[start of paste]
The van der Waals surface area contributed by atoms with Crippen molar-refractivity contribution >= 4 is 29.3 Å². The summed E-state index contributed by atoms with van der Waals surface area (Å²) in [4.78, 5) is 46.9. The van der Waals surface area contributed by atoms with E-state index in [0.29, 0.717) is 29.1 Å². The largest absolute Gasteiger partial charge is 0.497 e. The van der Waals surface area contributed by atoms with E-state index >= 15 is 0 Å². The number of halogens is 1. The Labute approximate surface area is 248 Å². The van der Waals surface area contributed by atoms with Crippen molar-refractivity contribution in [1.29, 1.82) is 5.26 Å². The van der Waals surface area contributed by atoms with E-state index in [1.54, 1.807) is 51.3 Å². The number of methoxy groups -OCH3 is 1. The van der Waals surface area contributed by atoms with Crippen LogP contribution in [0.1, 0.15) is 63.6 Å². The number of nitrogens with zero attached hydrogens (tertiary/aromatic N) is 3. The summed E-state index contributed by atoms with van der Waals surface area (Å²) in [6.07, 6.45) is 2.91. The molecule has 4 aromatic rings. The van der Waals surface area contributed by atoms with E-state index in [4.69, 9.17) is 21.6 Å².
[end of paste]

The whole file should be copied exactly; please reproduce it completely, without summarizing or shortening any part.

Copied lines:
The van der Waals surface area contributed by atoms with Crippen molar-refractivity contribution >= 4 is 29.3 Å². The summed E-state index contributed by atoms with van der Waals surface area (Å²) in [4.78, 5) is 46.9. The van der Waals surface area contributed by atoms with E-state index in [0.29, 0.717) is 29.1 Å². The largest absolute Gasteiger partial charge is 0.497 e. The van der Waals surface area contributed by atoms with E-state index >= 15 is 0 Å². The number of halogens is 1. The Labute approximate surface area is 248 Å². The van der Waals surface area contributed by atoms with Crippen molar-refractivity contribution in [1.29, 1.82) is 5.26 Å². The van der Waals surface area contributed by atoms with E-state index in [1.54, 1.807) is 51.3 Å². The number of methoxy groups -OCH3 is 1. The van der Waals surface area contributed by atoms with Crippen LogP contribution in [0.1, 0.15) is 63.6 Å². The number of nitrogens with zero attached hydrogens (tertiary/aromatic N) is 3. The summed E-state index contributed by atoms with van der Waals surface area (Å²) in [6.07, 6.45) is 2.91. The molecule has 4 aromatic rings. The van der Waals surface area contributed by atoms with E-state index in [4.69, 9.17) is 21.6 Å².